The impact of the crisis on employment of women has long been underestimated in Czech Republic, but also in whole world. In the early stages of the recession 2008 was thought that the job losses will typically affects mainly male sector. Now, when delayed effects of the crisis and the recent saving measures in the Czech public sector, which primarily affects women, it is clear that the employment crisis has also hit women.
Job losses and pay cuts in the public sector, which represented a typical response of European governments to the economic crisis, significantly threaten gender equality in access to employment. Women represent in the EU almost 70% of employees in the public sector, so any action which falls on number of jobs and their wages in the public sector will always hit stronger women than men. In addition, the public sector in many countries is stabilizating gender equality in employment because it mostly offers better ...view middle of the document...
In the United Kingdom would be the repeal of 710,000 jobs in the public sector till 2017 and it is expected that out of work will be twice as many women than men. Thus job losses will affects approximately half a million of women. In some countries, such as Spain, Portugal and Greece were cuts focused on the areas in which they mostly work women, such as education, health and social care, which deteriorated the position of women even more. For example in Italy is out of job 19,700 women from education sphere and it is expected that in the coming years there will be further released 87 000 women.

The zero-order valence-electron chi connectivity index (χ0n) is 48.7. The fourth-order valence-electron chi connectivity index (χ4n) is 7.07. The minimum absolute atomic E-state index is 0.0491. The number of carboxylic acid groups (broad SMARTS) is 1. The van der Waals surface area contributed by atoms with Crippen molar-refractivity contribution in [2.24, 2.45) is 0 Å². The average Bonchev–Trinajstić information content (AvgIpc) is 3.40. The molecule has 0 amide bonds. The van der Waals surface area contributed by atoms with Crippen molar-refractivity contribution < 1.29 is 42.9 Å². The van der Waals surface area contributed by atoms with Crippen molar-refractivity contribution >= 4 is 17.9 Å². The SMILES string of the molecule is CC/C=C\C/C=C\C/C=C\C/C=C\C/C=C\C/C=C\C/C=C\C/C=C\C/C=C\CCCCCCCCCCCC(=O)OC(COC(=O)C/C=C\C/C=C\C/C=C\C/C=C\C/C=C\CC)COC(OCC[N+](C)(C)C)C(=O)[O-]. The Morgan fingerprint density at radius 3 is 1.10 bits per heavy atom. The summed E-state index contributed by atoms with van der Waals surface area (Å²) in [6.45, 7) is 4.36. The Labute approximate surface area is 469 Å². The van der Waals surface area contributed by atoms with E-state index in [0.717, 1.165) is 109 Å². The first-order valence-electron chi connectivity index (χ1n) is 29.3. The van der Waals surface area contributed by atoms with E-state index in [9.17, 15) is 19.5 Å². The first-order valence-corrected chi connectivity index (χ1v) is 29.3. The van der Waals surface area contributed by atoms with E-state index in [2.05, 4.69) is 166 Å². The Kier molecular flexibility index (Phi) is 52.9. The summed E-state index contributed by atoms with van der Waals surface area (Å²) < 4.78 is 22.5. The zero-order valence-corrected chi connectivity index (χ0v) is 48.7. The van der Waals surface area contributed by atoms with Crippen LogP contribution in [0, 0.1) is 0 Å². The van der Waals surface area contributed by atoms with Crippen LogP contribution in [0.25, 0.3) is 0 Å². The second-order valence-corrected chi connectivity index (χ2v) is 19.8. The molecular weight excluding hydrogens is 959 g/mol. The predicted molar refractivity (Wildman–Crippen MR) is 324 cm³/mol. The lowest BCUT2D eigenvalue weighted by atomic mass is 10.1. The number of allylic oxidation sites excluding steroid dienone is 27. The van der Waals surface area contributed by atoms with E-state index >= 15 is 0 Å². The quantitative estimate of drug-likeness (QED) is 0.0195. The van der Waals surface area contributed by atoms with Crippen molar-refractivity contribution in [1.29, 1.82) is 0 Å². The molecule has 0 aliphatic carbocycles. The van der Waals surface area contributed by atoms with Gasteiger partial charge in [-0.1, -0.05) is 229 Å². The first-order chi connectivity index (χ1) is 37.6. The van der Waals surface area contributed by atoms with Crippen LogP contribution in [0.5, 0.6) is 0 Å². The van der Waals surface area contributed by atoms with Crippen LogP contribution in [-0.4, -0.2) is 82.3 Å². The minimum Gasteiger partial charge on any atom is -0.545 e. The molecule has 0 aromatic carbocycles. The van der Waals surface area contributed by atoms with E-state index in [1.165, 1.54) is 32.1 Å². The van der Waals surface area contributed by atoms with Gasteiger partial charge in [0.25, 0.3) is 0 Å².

The crisis slowed down the positive numbers that were achieved throughout the Europe in the integration of women in the labor market. The female employment rate continued to rise steadily until 2008, when Europe was hit by the crisis, but has since stagnated. In 2011 the employment rate of women, on average, 62.3% (in 2008 it was 62.8% and in 2005 60%). In 22 Member States of the EU crisis reversed the progress in achieving the EU targets for employment of women set to 60% (in 2010, the Treaty of Lisbon) and 75% (by 2020, Strategy of Europe 2020). The decline was most pronounced in Greece, Spain, Romania, Slovak Republic, Ireland, Denmark, the United Kingdom, Portugal, Slovenia, Latvia, Lithuania and Estonia, where the employment rate for women in 2011 had fallen to or below 2005 levels, reversing the progress of several years.
The crisis has undermined years of progress towards integration of women in the labor market (to achieve equality in paid work). The decline in employment of women will be difficult to overcome, because many women were forced to move from paid to unpaid work to offset the decline of public services and loss of household wealth. It is also because in the current employment policies the governments focus more on reducing (male) unemployment than the increase in supply of (female) jobs. In the coming years statistics will capture the final overall impact of austerity measures in the public sector on a wages of women and the numbers would not be very promising.